I wish this was a post about a lovely memory of my father since Father’s Day is upcoming but after I spent a few moments wondering what the heck I was going to get him one thing immediately came to mind – Hearts of Palm. Yup – those weird little stalk things that come in a can. Who has memories of those from childhood? Moi.
This time it’s a case of my other set of grandparents influencing my future food decisions. This set of grandparents lived outside of Harrisburg, PA in sleepy little New Cumberland. There was a main street and just one movie theater (with one screen!). Fun consisted of traipsing up to the elementary school playground to climb monkey bars which resulted in callused hands and obnoxious exposure to Campho-phenique or putting together 1000 piece jigsaw puzzles. The only calluses that resulted from that kind of fun are, um, unmentionable. We always had a great time though with whatever activity we were doing.
So back to hearts of palm. My mom’s parents were not gourmet folks by any stretch so I’m not sure how they even came across hearts of palm in the first place. All I know is that they could have been featured on Doomsday Preppers for their amazing collection of canned goods. I liked to secretly hide in the pantry and check out the assortment of soups and boxed mixes they kept hidden. It came in handy when asked what I wanted for supper because I knew what to suggest. It was also incredibly intriguing to have so much food on hand at one time. Looking back though I suppose that when you experience war and rationing that you have a different perspective on food and survival and you take precautions to be productively paranoid.
Holiday dinners were always fun at my grandparents. It was very Mad Men. My grandmother wore an apron and scolded anyone who got too close to the oven while my grandfather would pass out his homemade cocktails called Pussy Cats (and not because they were tame mind you). There would be dishes of olives and pickle spears would migrate from their lowly melamine bowl to a fancy cut glass dish. This is how I knew I would be in for a treat of hearts of palm. It was only for special holidays that my grandfather would bust out the hearts of palm. Christmas, Easter, Thanksgiving and birthdays.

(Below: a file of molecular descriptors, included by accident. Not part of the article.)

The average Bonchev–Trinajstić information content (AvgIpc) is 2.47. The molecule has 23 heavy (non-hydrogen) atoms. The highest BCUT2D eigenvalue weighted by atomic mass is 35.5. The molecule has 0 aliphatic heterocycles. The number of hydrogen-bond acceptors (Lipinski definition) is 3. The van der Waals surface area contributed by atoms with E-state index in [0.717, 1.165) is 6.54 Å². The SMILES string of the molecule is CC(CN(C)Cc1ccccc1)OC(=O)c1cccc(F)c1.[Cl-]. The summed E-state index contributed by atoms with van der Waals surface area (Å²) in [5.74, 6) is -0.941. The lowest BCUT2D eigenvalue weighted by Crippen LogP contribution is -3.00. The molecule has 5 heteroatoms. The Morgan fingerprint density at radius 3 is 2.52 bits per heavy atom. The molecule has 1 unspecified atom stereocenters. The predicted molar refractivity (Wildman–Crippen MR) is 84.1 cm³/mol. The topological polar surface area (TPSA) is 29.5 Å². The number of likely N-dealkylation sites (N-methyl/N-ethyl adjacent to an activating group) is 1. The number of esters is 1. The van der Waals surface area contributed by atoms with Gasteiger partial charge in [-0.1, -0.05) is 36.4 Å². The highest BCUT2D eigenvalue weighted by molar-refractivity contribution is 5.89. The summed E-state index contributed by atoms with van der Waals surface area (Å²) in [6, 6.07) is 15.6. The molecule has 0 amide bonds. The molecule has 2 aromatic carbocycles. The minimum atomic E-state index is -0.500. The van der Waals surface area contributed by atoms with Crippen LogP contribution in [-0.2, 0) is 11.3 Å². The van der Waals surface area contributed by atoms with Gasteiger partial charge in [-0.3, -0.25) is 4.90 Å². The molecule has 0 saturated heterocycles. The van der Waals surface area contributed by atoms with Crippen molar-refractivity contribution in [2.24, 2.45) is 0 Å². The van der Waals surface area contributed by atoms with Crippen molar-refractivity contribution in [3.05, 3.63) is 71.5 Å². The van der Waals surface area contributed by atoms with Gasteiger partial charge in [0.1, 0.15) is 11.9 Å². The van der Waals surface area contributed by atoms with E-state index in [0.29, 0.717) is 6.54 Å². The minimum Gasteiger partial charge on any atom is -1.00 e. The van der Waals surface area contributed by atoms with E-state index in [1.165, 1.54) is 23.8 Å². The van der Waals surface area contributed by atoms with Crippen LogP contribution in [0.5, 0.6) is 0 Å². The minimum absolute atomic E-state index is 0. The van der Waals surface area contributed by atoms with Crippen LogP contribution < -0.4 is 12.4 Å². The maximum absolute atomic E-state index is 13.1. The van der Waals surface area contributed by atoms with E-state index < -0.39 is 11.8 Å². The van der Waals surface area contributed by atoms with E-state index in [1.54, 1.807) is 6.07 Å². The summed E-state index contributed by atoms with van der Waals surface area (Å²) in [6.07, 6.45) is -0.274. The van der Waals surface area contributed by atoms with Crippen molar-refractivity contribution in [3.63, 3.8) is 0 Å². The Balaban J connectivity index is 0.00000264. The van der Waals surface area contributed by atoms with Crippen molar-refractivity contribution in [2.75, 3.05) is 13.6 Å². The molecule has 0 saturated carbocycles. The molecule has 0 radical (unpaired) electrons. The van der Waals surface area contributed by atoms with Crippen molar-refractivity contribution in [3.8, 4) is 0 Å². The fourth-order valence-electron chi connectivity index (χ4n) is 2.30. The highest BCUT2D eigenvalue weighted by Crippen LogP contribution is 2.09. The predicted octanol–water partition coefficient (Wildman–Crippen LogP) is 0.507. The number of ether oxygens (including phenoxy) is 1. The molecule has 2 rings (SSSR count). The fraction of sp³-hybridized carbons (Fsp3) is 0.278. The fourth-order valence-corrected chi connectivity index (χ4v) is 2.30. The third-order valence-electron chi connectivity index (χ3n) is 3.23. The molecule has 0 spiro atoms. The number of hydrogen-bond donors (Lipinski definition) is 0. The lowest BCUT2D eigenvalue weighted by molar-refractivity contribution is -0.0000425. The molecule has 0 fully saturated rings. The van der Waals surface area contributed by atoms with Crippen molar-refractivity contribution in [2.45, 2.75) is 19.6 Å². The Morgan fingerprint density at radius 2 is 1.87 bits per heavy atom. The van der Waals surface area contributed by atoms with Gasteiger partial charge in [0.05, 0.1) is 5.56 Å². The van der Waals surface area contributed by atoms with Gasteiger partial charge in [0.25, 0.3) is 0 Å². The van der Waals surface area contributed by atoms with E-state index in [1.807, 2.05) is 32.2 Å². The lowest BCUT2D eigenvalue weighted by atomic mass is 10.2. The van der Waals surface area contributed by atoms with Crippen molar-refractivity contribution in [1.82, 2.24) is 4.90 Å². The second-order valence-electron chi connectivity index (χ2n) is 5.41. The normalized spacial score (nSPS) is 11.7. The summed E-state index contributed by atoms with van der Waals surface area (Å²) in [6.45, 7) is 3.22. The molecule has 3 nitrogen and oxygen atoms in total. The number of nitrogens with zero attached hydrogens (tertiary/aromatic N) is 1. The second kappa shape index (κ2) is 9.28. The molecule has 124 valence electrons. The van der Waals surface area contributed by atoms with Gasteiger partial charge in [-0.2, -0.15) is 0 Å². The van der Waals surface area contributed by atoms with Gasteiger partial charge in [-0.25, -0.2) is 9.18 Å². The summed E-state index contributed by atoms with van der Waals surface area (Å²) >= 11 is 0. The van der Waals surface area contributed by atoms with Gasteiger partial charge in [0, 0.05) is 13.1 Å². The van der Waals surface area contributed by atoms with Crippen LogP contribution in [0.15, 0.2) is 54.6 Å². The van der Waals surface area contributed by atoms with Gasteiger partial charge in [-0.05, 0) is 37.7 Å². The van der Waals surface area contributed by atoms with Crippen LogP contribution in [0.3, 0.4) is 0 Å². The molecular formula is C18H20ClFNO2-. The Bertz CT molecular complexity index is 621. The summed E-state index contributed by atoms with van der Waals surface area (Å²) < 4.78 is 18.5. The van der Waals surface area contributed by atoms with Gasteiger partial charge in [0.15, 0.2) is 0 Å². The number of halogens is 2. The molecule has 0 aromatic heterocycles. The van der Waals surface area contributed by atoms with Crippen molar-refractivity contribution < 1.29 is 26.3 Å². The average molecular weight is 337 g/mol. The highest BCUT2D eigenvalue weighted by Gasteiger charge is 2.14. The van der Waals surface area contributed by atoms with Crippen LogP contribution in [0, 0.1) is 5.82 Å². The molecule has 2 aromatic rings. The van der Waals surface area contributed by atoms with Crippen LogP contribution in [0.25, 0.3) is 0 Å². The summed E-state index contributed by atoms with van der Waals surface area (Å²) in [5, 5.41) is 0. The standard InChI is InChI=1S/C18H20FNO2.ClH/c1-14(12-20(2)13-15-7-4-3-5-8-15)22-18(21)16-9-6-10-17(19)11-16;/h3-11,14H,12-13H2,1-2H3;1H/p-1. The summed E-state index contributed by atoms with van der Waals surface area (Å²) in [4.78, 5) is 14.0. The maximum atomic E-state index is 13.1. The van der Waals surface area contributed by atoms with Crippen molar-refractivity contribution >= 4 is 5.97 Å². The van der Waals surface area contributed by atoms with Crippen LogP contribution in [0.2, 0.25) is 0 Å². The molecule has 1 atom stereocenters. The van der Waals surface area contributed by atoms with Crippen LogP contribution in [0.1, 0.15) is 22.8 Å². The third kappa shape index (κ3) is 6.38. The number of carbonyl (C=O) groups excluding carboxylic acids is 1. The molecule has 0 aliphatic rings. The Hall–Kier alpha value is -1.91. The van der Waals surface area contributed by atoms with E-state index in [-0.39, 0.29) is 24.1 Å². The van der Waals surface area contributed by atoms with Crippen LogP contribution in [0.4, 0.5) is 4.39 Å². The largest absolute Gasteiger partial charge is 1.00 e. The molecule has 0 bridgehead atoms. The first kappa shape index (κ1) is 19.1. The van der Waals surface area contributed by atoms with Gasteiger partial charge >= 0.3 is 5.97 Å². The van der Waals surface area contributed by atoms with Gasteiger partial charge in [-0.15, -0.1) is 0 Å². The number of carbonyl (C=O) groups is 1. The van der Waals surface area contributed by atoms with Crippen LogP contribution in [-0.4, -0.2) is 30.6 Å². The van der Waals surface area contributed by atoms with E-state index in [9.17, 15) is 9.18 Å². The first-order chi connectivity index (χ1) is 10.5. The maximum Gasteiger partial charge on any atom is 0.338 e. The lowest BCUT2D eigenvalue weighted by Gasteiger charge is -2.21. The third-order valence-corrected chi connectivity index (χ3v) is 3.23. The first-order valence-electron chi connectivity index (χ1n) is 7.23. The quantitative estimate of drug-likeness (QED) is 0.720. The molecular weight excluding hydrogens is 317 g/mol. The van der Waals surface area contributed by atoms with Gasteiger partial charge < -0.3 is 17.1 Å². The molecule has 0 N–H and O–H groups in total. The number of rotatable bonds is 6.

There was something so exciting about those little slices of deliciousness in my salad that just drove me crazy. I used to beg them off my dad on the off chance that he would send one my way. That was generally a futile effort. As I got older (and a better calendar) I began to take advantage of my grandfather and his persnickety holiday offering of the hearts of palm. That’s right, I beat him at his own game.
I would strategically arrange for us to eat dinner with them on lesser celebrated holidays such as Columbus Day or Flag Day. Not that they were less important holidays mind you, but the machine had not made them into the commercial days of revelry that some others are. So we would arrive at the house and my first stop after the perfunctory hugs and kisses would be to check the salad. If there were no hearts of palm I would gently but earnestly persuade my grandfather that Columbus Day was indeed a holiday and the only way we could truly distinguish that with our dinner would be to add hearts of palm to our salads.
I know that he appreciated my enthusiasm because he always complied. It was something special we shared and I can never open a can without thinking about him. So as Father’s Day approaches I will be celebrating with my dad, and I will also be celebrating my grandfather who introduced me to the coolest canned vegetable in the whole pantry.
We carry Native Forest organic hearts of palm here at MOM’s and here is an awesome link that explains their harvest process. If you’ve never tried them you’re missing out on a life experience.
Claudia works at MOMs central.